What It's Really Like To Go To Santa School

Playing Santa isn't a role, it's a craft. And that's why thousands of wannabe Santas have plopped down thousands of dollars to learn the art, science, and the duties that go along with keeping children (and their parents) dazzled at Christmastime. There are dozens of seminars, workshops, and classes across the country promising to teach the ins and outs of Santa-ing (that's a word, right?). Yet, one tops the list, and you don't even have to go to the North Pole to learn its lessons: The Charles W. Howard Santa School in Midland, Michigan. It's been around nearly a hundred years and some consider it to be "the Harvard of Santa institutions," per CBS News.

Each year, the school attracts aspiring St. Nicks from around the U.S. who want to learn everything it means to truly become the jolly man in the red suit. Department stores will sometimes send somebody they hired for the holiday season to get Santa training. Many are freelance Santas looking to pick up seasonal income. Every now and then, there's a police officer who is trying to build better community relations. And then there are those who come from small towns who just want the kids in their community to have Santa visit them. "Being Santa is a way of life," Tom Valent, the dean of the school, told USA Today. "It's a state of mind. Not an act ... We are trying to produce ambassadors of love and happiness."

Dismal Santas inspired the school

In 1934, Charles W. Howard — a former Macy's Santa — established a Santa school after seeing other men playing the role wearing cheap beards and dressed in tattered, stained suits. "There was a need for better Santas," Valent told National Geographic in 2016. "Some of the Santa characters were apparently pretty rough, smoking and drinking." They also seemed clueless about reindeer, and they also seemed to know none of the most important Christmas songs. "It's a cardinal sin to forget the words to 'Jingle Bells,'" Holly Valent, Tom's wife, told USA Today. "And the names of your reindeers — Dasher, Dancer, Prancer, Vixen, Comet, Cupid, Donner, and Blitzen."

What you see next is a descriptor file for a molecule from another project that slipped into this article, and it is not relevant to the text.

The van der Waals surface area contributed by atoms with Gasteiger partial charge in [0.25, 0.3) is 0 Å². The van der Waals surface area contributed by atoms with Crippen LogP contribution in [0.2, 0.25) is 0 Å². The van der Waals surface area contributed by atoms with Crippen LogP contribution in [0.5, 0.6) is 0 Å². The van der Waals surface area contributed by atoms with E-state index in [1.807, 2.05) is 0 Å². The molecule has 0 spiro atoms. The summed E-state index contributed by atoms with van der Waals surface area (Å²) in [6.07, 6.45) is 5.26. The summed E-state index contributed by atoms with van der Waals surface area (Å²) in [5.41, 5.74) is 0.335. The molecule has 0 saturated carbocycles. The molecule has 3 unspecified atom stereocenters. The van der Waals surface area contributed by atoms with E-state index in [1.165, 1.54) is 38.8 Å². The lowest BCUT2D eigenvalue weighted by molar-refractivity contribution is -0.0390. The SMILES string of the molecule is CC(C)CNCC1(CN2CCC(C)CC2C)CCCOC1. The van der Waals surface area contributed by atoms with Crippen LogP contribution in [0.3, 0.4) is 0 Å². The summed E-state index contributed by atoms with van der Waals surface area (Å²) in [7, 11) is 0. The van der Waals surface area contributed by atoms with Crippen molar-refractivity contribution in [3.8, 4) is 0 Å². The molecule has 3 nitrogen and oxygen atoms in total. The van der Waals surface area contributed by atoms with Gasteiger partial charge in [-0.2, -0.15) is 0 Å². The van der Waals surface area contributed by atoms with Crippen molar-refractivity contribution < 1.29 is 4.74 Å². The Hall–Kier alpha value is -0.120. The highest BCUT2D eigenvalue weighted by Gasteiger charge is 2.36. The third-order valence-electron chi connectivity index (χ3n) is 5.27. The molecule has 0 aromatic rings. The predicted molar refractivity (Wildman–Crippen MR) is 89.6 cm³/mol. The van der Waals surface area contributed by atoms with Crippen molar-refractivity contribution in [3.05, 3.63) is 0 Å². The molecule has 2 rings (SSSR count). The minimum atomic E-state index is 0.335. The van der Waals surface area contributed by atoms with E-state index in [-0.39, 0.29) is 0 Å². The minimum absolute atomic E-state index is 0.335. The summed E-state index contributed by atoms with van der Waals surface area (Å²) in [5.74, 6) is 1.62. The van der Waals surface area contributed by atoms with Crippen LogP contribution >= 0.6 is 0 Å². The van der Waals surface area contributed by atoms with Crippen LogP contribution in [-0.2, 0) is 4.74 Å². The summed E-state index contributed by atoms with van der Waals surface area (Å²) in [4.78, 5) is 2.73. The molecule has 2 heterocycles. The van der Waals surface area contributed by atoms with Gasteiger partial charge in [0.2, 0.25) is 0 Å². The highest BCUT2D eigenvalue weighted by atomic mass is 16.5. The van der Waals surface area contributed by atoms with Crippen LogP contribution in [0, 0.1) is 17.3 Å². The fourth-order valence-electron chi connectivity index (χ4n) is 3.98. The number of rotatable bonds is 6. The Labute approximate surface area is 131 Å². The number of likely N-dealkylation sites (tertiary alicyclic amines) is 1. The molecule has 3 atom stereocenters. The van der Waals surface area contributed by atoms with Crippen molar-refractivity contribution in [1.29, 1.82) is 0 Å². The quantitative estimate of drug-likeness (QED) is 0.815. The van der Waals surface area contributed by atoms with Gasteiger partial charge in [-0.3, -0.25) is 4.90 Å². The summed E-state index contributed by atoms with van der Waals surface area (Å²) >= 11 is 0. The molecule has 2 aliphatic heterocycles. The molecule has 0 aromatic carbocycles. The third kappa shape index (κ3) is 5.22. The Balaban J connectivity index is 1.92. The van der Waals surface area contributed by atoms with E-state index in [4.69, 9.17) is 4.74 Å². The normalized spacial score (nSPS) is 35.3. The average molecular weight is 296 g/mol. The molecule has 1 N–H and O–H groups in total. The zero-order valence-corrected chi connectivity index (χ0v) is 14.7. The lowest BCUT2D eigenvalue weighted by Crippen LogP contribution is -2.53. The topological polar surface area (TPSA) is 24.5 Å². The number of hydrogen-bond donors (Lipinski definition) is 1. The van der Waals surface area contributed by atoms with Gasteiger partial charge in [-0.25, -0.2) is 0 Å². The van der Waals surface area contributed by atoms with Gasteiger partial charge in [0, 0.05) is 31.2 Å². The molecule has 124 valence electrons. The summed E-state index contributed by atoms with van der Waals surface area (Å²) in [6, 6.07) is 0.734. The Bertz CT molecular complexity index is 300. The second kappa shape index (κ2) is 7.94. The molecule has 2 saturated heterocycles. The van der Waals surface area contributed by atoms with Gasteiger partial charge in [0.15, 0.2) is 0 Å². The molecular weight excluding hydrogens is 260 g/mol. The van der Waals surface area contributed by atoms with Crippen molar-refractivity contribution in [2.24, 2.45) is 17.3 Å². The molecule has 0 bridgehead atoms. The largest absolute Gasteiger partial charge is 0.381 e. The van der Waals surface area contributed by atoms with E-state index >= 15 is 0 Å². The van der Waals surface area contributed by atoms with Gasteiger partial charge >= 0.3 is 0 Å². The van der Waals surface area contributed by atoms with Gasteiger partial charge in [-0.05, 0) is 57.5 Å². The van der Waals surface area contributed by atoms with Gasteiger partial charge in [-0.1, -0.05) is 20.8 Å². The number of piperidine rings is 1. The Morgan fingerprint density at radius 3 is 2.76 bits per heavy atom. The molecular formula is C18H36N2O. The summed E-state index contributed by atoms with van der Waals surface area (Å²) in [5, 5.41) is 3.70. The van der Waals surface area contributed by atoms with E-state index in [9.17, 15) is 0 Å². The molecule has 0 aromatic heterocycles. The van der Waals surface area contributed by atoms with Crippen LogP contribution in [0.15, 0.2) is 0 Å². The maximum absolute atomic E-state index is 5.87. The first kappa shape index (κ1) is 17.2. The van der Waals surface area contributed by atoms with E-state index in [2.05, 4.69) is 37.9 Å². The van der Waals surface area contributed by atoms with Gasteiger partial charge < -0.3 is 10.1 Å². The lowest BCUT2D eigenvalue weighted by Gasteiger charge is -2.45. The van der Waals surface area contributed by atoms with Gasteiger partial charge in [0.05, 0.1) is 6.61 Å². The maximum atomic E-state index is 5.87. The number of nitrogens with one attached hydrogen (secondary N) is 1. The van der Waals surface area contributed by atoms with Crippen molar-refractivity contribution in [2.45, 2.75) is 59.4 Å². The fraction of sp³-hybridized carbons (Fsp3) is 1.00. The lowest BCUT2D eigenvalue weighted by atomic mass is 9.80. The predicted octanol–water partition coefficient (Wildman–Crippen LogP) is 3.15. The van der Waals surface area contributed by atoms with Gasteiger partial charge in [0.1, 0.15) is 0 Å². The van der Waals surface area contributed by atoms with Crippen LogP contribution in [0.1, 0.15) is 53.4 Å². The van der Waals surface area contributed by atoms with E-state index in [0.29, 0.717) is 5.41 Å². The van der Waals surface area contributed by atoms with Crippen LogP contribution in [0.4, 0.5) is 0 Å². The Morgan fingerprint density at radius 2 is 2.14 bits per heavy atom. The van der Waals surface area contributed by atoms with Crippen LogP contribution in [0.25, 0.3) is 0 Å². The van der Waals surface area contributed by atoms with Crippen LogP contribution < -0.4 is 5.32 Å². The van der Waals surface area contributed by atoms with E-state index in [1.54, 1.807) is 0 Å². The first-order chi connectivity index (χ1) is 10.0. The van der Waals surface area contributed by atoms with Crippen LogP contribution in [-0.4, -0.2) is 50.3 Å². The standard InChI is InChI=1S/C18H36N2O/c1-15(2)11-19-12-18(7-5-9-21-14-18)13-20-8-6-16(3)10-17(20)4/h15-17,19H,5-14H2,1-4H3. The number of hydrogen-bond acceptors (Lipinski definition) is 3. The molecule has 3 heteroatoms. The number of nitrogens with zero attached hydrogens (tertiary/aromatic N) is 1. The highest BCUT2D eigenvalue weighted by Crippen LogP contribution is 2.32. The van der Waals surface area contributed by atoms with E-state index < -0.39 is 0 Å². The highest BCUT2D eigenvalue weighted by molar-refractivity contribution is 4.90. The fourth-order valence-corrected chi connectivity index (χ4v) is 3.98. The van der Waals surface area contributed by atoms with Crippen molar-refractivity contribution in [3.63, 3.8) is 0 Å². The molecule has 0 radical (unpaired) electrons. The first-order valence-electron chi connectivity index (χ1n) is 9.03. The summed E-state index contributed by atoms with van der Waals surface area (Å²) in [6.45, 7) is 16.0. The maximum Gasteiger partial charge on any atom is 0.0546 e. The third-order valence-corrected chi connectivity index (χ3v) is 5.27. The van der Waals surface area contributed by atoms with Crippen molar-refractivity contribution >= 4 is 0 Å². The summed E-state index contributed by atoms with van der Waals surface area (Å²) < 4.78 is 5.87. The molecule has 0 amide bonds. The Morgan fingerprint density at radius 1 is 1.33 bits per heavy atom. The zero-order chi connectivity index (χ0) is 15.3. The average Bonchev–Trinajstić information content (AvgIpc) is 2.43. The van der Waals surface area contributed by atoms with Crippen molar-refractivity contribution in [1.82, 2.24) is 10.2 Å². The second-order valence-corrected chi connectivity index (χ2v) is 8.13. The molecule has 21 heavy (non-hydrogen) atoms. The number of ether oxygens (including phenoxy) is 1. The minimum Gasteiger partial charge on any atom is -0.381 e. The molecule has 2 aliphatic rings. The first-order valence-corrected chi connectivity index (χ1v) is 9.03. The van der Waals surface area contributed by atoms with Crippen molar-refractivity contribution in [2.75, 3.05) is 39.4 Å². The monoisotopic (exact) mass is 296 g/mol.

Witnessing such lackluster Santas go up and down the street was blasphemy to Howard. He first portrayed Santa Claus in a school play when he was in the fourth grade, according to the biography on Howard's website. The spirit of Sinterklaas simply lived in Howard, and he went on to serve as Santa in the Macy's Thanksgiving Day Parade for nearly 20 years from 1948 to 1965. And he worked as a "Santa consultant" for the 1947 Christmas classic, "Miracle on 34th Street." Howard reportedly couldn't wait for a school to be built to start teaching the well-meaning (but wholly inadequate) Santas, so he began teaching them in his living room before later moving to retrofitted barns, per Mental Floss.

A rigorous curriculum

Each year, hundreds of people apply for Santa tutelage at the Howard Santa School, but not everybody gets accepted. The Valents sniff out those who have no interest in singing or seem to have little patience for children of all ages. But by the time they finish their admissions screenings, about 200 Santas (and Mrs. Clauses) gain entry to the school. According to CBS News, before those lucky enough to get in start their Santa training in Midland, Valent kicks off the session with a prayer: "Thank you, Lord, for the safe journeys to Midland, Michigan, to study the art of Santa Claus. Let us strive to be the best Santas we can possibly be."

From that point, it's 45 hours of Santa education packed into three days. There are field trips and train rides, and book learning about every aspect of the legend of St. Nick. After all, kids of all ages come in with their tricky questions. And much of it has to do with costuming, as well as the mannerisms and etiquette of being Santa Claus, including dancing and singing. For the most part, the curriculum is the same as when Howard himself taught the courses (he handed it over to the Valents before his death in 1966), but changing times have meant the addition of sessions on physical conditioning, being in front of a camera, and marketing in the digital age.

Transforming into Santa isn't cheap

According to The Washington Post, some of the student Santas decide to enroll because they hear rumors of six-figure salaries among the red suit class — or at least a starting hourly rate of $25. It's understandable to want to recoup some of the money they spent on the school (the tuition is about $500 plus travel and lodging costs). A good Santa suit can run as much as $3,000, per CNN. The boots could be another $700. And that doesn't even include costly beards and wigs to complete the Kris Kringle look. With thousands of dollars on the line, the school could get competitively testy. One attendee told The Washington Post that when he goes back home, local Santas can get unfriendly to each other "because you're taking their business away, or they're taking business away from you." But the camaraderie at the Santa school was a totally different experience: "I'm telling you, there wasn't a bad Santa in the bunch."

Perhaps the founder, Charles W. Howard, was right all those years ago when he said, "He errs who thinks Santa enters through the chimney. Santa enters through the heart" (via the school's website).